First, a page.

How do I know my song doesn't have the same melody as an existing song, just in a different key? they sound pretty different even though the contour of the melodies are generally the same. the notes follow the same GENERAL direction, but still differ because the intervals are slightly different, by only by at most 1 whole step.

  • Hi Philip. I personally didn't understand exactly what you're asking, and how the title relates to the description. Maybe you could edit the question to clarify, or specify more? – coconochao Dec 3 '18 at 20:04
  • ok. i'll try to clarify. my melody is in A major, but there is another song in B minor of an already existing composer. in the two songs there is a phrase in which the notes follow the same directions, but the difference is that they're in different keys, different sharps and flats. because of this the two phrases sound significantly different. I ask this question because i'm not sure if my melody is plagiarism, although when I wrote it I didn't know of the other piece. – Philip Dec 3 '18 at 21:12
  • so, the intervals marked off on the staff are the same, but the EXACT intervals are different, sometimes by a whole step, because of the difference in sharps and flats in the two pieces. also I should clarify, the title doesn't really relate that much to the post. it's just that it is the only relevant tag I could find given the ones I had to chose from. – Philip Dec 3 '18 at 21:18
  • Thanks, it's much clearer now. About the title you can actually type any title you want, give it a try! And also, if you could edit you question and include this further explanation, I think it would be helpful to other users! – coconochao Dec 4 '18 at 13:02

Melodic contour is the direction of tones ascending and descending in a melody without regard to the rhythm of the actual notes.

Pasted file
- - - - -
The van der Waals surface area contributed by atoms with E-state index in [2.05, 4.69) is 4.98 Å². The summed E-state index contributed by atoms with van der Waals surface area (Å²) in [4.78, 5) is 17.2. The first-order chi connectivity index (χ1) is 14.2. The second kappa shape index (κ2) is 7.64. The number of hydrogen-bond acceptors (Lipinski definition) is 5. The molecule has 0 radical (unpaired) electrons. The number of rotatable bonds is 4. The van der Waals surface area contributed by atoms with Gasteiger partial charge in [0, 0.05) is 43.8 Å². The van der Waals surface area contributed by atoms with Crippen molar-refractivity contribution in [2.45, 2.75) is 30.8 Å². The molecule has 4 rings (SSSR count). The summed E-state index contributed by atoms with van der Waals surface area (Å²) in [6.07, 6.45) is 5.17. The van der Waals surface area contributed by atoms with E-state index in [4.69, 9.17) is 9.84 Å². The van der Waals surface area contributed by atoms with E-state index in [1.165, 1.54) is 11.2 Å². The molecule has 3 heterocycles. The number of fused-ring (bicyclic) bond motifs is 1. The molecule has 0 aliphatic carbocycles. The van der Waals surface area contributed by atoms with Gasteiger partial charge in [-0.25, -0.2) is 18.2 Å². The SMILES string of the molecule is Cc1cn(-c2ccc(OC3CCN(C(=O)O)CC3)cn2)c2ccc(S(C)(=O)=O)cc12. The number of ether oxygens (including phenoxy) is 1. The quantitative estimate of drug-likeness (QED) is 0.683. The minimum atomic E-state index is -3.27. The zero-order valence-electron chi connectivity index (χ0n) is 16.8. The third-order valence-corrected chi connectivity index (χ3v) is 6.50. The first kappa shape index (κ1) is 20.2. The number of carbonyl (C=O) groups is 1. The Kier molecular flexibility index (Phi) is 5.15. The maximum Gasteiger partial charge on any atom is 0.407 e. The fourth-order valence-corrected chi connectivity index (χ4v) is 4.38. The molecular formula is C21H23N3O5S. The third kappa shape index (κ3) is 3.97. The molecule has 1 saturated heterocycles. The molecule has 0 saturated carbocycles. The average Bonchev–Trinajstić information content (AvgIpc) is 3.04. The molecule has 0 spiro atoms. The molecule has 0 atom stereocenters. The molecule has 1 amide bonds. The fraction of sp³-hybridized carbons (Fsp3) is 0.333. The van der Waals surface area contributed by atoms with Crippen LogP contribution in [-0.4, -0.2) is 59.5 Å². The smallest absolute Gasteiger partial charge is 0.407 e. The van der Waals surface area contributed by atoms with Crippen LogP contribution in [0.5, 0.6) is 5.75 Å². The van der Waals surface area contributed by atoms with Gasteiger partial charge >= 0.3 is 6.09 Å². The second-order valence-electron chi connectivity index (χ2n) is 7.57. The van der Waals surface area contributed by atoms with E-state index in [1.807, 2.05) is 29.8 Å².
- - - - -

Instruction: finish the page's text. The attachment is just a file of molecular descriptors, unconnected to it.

The general contour of the line is an important aspect of melody. For example, an 'arch-like' shape is common for many melodies where the line gradually rises hits a single highest not as a climax then gradually descends.

The specific intervals employed in the contour are important. Consider that two lines could generally have the same shape, but the specific intervals could determine that one melody is in the minor mode while the other is in major. You could even have a third line with the same general shape that is atonal and not in any key!

While rhythm is not normally considered when examining melodic contour it is very important for creating the final character of the actual melody.

Consider the tune 'Joy to the World' (the one by Handle nor Three Dog Night.) When rhythm is removed the first part of the tune is simply a descending scale. The contour is just a downward line. But, when the rhythm is added the melody becomes distinct and unique.

Similar things can be seem with rhythm by changing the meter of a melody. Often the melodic identity is maintained if you make such a meter change (you can still tell what the original melody is) but the character of the melody can change.

Comparing two similar melodies can be a tricky business especially if plagiarism is the concern.

If you compare only the melodic contour, I think you will find many melodies that appear similar to another. You have to add in the other factors like specific intervals, tonality, and rhythm to make a true comparison.

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